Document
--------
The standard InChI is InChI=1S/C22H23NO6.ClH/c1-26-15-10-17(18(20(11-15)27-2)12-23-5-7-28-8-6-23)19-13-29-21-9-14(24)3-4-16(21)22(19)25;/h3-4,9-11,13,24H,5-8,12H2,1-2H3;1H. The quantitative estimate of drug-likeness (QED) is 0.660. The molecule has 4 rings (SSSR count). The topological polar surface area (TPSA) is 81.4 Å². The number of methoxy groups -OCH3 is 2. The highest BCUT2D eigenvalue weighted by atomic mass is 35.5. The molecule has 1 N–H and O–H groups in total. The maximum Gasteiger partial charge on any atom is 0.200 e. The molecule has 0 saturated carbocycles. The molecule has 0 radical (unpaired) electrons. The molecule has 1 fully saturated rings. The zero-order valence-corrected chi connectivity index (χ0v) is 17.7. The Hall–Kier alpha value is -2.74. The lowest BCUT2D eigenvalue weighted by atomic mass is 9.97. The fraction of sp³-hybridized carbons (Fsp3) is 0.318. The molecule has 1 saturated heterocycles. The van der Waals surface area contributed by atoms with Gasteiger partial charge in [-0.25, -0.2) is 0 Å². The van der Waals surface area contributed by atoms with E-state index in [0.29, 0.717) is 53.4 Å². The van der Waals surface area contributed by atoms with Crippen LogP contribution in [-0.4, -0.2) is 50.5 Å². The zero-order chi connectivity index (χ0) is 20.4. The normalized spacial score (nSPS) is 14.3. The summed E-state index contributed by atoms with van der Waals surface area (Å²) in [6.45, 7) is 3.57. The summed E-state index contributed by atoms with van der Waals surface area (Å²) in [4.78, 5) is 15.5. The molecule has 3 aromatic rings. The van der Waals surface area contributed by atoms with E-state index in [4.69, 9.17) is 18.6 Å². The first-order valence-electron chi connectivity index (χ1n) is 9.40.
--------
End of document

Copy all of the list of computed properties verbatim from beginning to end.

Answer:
The standard InChI is InChI=1S/C22H23NO6.ClH/c1-26-15-10-17(18(20(11-15)27-2)12-23-5-7-28-8-6-23)19-13-29-21-9-14(24)3-4-16(21)22(19)25;/h3-4,9-11,13,24H,5-8,12H2,1-2H3;1H. The quantitative estimate of drug-likeness (QED) is 0.660. The molecule has 4 rings (SSSR count). The topological polar surface area (TPSA) is 81.4 Å². The number of methoxy groups -OCH3 is 2. The highest BCUT2D eigenvalue weighted by atomic mass is 35.5. The molecule has 1 N–H and O–H groups in total. The maximum Gasteiger partial charge on any atom is 0.200 e. The molecule has 0 saturated carbocycles. The molecule has 0 radical (unpaired) electrons. The molecule has 1 fully saturated rings. The zero-order valence-corrected chi connectivity index (χ0v) is 17.7. The Hall–Kier alpha value is -2.74. The lowest BCUT2D eigenvalue weighted by atomic mass is 9.97. The fraction of sp³-hybridized carbons (Fsp3) is 0.318. The molecule has 1 saturated heterocycles. The van der Waals surface area contributed by atoms with Gasteiger partial charge in [-0.25, -0.2) is 0 Å². The van der Waals surface area contributed by atoms with E-state index in [0.29, 0.717) is 53.4 Å². The van der Waals surface area contributed by atoms with Crippen LogP contribution in [-0.4, -0.2) is 50.5 Å². The zero-order chi connectivity index (χ0) is 20.4. The normalized spacial score (nSPS) is 14.3. The summed E-state index contributed by atoms with van der Waals surface area (Å²) in [6.45, 7) is 3.57. The summed E-state index contributed by atoms with van der Waals surface area (Å²) in [4.78, 5) is 15.5. The molecule has 3 aromatic rings. The van der Waals surface area contributed by atoms with E-state index in [4.69, 9.17) is 18.6 Å². The first-order valence-electron chi connectivity index (χ1n) is 9.40.